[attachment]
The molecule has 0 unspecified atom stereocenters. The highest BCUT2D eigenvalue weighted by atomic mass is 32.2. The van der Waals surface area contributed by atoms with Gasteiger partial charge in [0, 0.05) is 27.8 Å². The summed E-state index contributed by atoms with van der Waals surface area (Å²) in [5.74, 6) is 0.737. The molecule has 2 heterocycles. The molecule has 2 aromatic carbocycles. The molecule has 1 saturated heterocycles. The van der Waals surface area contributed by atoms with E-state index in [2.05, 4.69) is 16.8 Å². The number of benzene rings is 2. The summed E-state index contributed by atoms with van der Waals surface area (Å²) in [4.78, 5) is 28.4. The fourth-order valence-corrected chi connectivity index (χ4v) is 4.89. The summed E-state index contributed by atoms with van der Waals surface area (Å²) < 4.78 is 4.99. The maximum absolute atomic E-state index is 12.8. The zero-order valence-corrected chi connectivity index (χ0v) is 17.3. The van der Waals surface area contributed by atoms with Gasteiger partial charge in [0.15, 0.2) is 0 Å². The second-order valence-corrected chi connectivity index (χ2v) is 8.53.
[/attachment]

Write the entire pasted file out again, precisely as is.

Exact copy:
The molecule has 0 unspecified atom stereocenters. The highest BCUT2D eigenvalue weighted by atomic mass is 32.2. The van der Waals surface area contributed by atoms with Gasteiger partial charge in [0, 0.05) is 27.8 Å². The summed E-state index contributed by atoms with van der Waals surface area (Å²) in [5.74, 6) is 0.737. The molecule has 2 heterocycles. The molecule has 2 aromatic carbocycles. The molecule has 1 saturated heterocycles. The van der Waals surface area contributed by atoms with E-state index in [2.05, 4.69) is 16.8 Å². The number of benzene rings is 2. The summed E-state index contributed by atoms with van der Waals surface area (Å²) in [4.78, 5) is 28.4. The fourth-order valence-corrected chi connectivity index (χ4v) is 4.89. The summed E-state index contributed by atoms with van der Waals surface area (Å²) < 4.78 is 4.99. The maximum absolute atomic E-state index is 12.8. The zero-order valence-corrected chi connectivity index (χ0v) is 17.3. The van der Waals surface area contributed by atoms with Gasteiger partial charge in [0.15, 0.2) is 0 Å². The second-order valence-corrected chi connectivity index (χ2v) is 8.53.